Nurtured by the tempestuous Brahmaputra, terraced with tea gardens, home of the endangered one-horned rhino and replete with undulating hills, Assam offers a rich mix of natural beauty and cultural education
Nurtured by the tempestuous Brahmaputra, terraced with tea gardens, home of the endangered one-horned rhino and replete with undulating hills and cosy hamlets, Assam (pop. 35 million) surprises and enchants the tourist in myriad ways. Etymologically the word ‘Assam’ finds its root in the Sanskrit word asoma meaning ‘peerless’.
Historically ‘Assam’ is an anglicised version of asom — the name the Ahom tribe gave to the region after conquering it. Mythologically, the Brahmaputra (son of Brahma) is the only male river of India — a designated national waterway.
Though Assam has been reduced to one-third of its original size over the past 45 years, it is still the largest of the ‘seven sisters’ states of the north-east. Flanked by Bhutan and Arunachal Pradesh in the north; Nagaland and Manipur in the east; Meghalaya, Tripura and Mizoram in the south and Bangladesh and West Bengal in the west, Assam is the most accessible of the north-east states of the Indian Union.
Inevitably Assam’s past is shrouded in mythology. Its ancient name was Kamapura with its capital at Pragyotishpura — latter day Guwahati — as recited in Vedic literature. Kama — the god of love — after being reduced to ashes by Shiva was reborn here. Various sites mentioned in the great epic Mahabharata still exist in contemporary Assam. Aryan tribes comprising the priestly and warrior classes subjugated Assam in ancient times and the first king who ruled over Kamapura was Pushya Varman (350-380 AD), a contemporary of emperor Samudragupta, who reigned in north India. The Varman dynasty ruled Assam until 650 AD followed by the Salasthamba regime. Subsequently, the Pala Dynasty founded by Brahmapala (990-1010), ruled Assam until 1138. These early Hindu kings worshipped Shakti and were followers of mystic tantric cults some of which exist even today.
The Ahoms from Myanmar (aka Burma) invaded Assam in the 13th century establishing a Hindu dynasty that flourished until the 19th century despite repeated invasions by the Mughals. The Burmese invaded Assam again in 1817 reportedly decimating one-third of the local population. Shortly thereafter the British annexed the region after driving away the Burmese and Assam joined with the rest of India in the struggle for independence.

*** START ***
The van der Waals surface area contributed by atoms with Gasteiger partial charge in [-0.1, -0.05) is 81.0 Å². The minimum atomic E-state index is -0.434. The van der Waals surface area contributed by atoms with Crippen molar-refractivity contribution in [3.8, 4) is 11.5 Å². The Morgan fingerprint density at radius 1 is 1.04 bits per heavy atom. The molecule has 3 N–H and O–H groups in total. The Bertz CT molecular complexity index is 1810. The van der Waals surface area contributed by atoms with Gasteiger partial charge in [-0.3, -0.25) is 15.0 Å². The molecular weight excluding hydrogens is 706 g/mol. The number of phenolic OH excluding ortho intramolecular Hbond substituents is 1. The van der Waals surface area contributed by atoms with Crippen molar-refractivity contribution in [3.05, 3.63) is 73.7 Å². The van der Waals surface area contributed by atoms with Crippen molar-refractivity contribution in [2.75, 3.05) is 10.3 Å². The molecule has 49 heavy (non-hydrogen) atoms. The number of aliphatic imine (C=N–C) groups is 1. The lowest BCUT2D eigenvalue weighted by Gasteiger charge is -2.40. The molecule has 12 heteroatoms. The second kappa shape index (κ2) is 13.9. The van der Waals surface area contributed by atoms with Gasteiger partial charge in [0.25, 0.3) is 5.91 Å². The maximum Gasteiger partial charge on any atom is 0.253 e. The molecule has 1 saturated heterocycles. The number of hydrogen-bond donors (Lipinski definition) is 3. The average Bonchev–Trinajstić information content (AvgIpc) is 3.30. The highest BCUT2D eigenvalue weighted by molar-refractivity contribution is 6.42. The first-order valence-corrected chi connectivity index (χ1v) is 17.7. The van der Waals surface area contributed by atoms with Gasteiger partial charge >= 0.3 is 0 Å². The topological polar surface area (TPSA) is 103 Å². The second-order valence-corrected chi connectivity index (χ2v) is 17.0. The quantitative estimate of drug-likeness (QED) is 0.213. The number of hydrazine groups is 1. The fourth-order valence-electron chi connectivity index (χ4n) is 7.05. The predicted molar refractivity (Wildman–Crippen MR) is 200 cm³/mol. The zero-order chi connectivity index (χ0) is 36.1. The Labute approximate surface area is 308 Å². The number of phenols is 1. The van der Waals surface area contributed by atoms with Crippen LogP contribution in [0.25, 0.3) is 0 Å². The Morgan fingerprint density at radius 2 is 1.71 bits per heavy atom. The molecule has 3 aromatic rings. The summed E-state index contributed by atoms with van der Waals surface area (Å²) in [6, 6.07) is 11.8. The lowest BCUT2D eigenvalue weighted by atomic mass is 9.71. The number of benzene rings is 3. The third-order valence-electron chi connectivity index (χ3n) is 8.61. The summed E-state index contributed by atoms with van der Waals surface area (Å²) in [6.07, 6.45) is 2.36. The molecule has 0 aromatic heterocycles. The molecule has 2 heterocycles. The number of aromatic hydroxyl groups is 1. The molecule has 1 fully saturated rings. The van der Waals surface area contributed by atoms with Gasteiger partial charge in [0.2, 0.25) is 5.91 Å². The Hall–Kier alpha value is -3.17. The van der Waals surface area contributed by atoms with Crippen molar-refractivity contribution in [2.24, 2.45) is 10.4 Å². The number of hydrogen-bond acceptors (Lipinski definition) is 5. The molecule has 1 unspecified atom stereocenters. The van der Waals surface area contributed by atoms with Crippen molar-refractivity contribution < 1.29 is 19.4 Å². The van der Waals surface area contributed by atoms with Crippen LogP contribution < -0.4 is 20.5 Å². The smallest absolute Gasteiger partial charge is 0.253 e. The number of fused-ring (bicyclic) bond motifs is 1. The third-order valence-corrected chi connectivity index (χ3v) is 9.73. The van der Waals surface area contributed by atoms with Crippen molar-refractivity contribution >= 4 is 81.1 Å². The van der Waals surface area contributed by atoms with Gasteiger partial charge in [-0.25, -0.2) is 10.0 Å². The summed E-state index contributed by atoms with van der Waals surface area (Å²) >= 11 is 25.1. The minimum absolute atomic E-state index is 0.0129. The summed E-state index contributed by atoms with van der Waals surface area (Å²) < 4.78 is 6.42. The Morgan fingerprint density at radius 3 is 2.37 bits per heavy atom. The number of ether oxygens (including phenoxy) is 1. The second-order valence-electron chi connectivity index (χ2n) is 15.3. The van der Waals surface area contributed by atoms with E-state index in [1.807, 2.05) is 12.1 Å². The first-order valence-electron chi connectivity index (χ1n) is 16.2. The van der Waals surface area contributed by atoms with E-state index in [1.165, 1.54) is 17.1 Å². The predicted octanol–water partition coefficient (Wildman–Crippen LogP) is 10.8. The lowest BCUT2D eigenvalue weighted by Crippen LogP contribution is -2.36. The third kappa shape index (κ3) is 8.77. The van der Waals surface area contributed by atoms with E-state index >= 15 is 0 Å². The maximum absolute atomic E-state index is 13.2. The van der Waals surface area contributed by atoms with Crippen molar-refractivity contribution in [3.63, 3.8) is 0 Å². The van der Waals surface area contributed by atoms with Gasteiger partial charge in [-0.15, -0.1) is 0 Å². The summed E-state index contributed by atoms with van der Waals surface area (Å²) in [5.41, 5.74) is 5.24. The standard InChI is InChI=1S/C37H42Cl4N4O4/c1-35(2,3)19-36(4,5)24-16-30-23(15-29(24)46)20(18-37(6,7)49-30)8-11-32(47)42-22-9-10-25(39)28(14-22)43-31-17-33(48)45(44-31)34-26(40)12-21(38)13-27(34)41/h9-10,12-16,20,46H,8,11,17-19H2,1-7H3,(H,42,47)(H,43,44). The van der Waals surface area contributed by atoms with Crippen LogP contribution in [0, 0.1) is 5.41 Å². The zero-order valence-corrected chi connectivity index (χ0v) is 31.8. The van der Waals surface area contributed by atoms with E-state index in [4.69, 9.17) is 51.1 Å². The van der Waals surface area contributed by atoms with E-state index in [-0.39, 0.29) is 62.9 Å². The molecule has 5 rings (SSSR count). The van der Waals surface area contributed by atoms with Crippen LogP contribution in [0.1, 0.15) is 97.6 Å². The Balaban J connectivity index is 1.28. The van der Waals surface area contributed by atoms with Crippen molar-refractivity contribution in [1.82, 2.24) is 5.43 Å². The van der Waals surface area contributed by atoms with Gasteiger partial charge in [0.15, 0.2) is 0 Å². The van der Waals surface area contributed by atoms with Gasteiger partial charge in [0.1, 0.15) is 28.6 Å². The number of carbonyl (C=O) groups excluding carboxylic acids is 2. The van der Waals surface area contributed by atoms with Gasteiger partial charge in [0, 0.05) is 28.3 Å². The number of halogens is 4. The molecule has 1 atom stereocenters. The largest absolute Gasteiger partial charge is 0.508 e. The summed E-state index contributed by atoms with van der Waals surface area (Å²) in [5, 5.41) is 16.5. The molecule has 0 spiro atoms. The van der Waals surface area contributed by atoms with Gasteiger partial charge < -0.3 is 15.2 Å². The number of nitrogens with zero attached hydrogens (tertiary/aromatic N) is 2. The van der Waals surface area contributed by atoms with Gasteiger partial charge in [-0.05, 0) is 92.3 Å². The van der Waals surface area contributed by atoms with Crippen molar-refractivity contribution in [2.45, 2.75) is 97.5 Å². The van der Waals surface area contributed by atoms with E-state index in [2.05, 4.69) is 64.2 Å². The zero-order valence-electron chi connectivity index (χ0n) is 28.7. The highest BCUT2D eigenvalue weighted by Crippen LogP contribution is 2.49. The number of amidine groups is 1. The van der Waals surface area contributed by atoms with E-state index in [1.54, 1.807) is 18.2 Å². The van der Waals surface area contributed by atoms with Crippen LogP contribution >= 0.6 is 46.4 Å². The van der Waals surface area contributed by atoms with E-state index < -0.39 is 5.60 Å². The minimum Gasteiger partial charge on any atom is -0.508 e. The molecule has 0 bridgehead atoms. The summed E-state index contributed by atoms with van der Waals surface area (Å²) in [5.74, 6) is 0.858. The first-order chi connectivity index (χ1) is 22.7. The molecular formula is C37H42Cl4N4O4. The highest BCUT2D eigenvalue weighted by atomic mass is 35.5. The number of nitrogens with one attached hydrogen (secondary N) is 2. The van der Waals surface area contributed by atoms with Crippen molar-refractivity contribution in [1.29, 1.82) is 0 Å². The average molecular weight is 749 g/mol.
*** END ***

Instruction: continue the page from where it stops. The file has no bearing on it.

Assam is rich in natural resources. It was the very first state in India where oil was discovered (at Digboi) in 1889. Indeed it has the oldest oil refinery in the country. Of Assam’s agro-based industries, tea occupies prime position. Robert Bruce, an official of the British Empire, discovered the brew in 1823 and ever since, the leaf of the cup that cheers is extensively cultivated in the Brahmaputra and Barak plains.
Currently, Assam produces more than 50 percent of the annual tea crop in India and approximately one-sixth of the tea leaf output of the world. The state also has large reserves of coal, granite, limestone and natural gas. With a rich and ancient tradition of tribal art and crafts, Assam’s cottage industries produce silk and jute products, bell-metal crockery and cutlery, brass and ivory work, cane and bamboo furniture, woodcraft, masks, gold jewellery, terracotta work and pottery. The province also has a flourishing tourism industry — from 2014-2018, over 26 million domestic and foreign tourists visited the state.